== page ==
In a recent court ruling, His Lordship Keehan J had to act creatively in making various ordered to secure the welfare of the children, who were born as a result of a surrogacy arrangement.

The children were born in 2010 in India and the biological parents were British. After the birth, the children were handed over by the surrogate to the biological parents. To transfer all parental rights from the surrogate to the biological parents, they needed to apply for and obtain a parental order. However, the biological parents were not aware they had to do this and no parental order was ever made. As such, the legal position was that the surrogate and her husband were the legal parents.

The biological mother then separated from the biological father and had since remarried. Therefore, at the time of the hearing, the children were living with the biological mother and now stepfather.

The court proceedings started when the stepfather applied for parental responsibility for the twins. However, this application was not granted, as a parental order was needed in the first instance.

In accordance with the Human Fertilisation and Embryology Act 2008, as the biological mother and stepfather were not married or living together at the time the children were born, they were unable to apply for a parental order. The 2008 Act also prevents a single person from applying for a parental order after surrogacy, meaning that the biological mother could not apply on her own.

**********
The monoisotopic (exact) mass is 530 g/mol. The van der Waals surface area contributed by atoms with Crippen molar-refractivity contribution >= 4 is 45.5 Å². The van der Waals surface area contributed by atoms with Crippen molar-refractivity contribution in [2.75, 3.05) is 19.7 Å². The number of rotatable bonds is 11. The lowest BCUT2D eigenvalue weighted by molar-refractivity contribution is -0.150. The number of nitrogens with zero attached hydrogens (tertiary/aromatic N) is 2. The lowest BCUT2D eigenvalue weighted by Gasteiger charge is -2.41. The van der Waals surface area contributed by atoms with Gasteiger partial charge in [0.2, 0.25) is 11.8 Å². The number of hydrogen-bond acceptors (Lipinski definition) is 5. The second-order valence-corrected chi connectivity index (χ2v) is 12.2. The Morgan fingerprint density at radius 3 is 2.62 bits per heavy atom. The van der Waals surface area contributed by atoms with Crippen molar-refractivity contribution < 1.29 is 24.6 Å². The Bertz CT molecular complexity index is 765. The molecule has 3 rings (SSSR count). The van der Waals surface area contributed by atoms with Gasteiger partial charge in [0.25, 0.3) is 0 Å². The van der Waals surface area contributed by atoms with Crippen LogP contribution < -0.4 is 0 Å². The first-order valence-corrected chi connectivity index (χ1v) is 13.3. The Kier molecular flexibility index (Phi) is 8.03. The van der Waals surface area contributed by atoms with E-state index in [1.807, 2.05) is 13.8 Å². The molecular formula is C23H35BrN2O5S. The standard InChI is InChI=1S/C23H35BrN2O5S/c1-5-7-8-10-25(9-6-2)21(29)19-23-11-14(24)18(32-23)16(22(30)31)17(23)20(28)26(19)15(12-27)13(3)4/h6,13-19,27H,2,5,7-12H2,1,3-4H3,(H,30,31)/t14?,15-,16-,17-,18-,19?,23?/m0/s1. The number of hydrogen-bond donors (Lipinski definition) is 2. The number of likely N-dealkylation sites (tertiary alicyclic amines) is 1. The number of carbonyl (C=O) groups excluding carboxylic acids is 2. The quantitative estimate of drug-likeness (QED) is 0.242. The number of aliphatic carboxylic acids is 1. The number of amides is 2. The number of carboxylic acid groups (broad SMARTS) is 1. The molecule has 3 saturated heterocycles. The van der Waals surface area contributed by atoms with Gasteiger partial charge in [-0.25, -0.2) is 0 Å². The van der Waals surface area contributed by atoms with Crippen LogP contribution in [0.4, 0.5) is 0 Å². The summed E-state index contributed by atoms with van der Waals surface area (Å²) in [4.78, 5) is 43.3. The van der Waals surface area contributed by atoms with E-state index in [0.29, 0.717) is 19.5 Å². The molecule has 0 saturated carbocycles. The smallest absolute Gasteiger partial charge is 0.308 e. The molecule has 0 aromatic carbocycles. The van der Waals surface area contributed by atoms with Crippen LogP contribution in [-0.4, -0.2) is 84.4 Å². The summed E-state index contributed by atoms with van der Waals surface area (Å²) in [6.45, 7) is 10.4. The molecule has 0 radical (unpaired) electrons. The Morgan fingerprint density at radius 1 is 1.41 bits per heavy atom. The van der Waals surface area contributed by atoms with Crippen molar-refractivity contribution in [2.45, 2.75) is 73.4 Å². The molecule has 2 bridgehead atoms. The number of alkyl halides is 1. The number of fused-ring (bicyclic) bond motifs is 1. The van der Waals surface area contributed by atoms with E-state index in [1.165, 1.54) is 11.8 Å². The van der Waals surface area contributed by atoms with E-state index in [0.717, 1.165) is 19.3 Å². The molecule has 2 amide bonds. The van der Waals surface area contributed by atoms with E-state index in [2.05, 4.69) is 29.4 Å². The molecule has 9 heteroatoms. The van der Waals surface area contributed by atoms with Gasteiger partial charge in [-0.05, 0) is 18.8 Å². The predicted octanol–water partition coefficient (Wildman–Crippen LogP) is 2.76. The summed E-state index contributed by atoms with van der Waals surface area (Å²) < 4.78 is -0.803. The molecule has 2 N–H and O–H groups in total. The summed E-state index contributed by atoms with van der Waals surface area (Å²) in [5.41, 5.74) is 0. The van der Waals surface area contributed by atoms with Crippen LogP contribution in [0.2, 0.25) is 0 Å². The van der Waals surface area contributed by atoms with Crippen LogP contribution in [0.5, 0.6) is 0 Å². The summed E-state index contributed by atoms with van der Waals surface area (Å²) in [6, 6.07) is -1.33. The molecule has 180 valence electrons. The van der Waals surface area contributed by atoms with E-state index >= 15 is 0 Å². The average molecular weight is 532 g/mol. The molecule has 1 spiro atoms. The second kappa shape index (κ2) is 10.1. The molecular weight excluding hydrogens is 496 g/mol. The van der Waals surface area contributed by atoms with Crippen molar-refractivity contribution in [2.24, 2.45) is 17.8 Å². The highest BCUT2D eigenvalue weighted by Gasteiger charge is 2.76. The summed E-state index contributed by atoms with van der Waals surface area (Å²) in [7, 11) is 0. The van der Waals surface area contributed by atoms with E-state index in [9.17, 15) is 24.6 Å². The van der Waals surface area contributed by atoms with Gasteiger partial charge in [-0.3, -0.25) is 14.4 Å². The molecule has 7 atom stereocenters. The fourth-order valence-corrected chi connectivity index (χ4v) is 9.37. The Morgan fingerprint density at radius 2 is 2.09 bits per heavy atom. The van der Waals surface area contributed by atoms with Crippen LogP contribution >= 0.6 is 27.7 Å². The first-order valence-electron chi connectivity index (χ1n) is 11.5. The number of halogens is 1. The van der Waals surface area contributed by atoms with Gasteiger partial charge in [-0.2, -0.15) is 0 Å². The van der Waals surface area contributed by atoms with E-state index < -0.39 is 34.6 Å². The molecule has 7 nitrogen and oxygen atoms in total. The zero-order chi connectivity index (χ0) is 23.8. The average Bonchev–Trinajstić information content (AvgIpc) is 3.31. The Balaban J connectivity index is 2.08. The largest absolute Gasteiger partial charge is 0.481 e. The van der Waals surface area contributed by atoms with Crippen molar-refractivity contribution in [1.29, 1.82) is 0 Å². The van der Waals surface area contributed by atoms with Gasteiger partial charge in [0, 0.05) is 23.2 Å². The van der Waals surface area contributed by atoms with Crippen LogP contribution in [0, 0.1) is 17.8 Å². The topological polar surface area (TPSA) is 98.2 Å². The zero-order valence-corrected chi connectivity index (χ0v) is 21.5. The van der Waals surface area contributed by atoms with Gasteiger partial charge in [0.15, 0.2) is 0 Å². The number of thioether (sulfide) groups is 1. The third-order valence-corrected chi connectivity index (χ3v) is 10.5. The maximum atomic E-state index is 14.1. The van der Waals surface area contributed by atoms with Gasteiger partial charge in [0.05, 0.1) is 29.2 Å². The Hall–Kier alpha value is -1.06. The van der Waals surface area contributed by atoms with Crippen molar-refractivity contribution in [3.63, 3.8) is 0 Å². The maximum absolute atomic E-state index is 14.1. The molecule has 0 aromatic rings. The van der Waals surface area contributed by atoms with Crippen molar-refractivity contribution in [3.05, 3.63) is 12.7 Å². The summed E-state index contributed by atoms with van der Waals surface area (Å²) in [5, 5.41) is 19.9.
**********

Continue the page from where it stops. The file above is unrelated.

The biological father was also unable to apply for a parental order as a single parent. He was residing abroad and subsequently disengaged himself from the proceedings.

This left a complex legal problem. The children’s CAFCASS Guardian recommended that the children should live with the biological mother and step father permanently. The children were made wards of the court for the time being, with an order that they live with the biological mother and stepfather permanently. The court did not make any order for the children to have contact with their biological father, as there were welfare concerns surrounding this.

As the court was prevented from making a parental order, which would have been the usual order to make after surrogacy, the court made an order restricting the exercise of parental responsibility of the surrogate and her husband in India.

Keehan J considered the current law, which did not recognise either of the biological parents as legal parents and noted that the losers were predominantly the children, who do not have biological parents recognised in law.

Instead, he had no option other than to construct a set of orders to secure the welfare of the children, which fell far short of the effect of a parental order.

This case highlights how out of date and incompatible the current law is in this modern society. There are calls for law reform as a result of various cases, where the law has failed to protect modern families and children.

If you require any advice on the law surrounding surrogacy or assisted reproduction, you can contact Senior Solicitor Nichola Bright on 0161 941 4000 or nichola.bright@myerson.co.uk.

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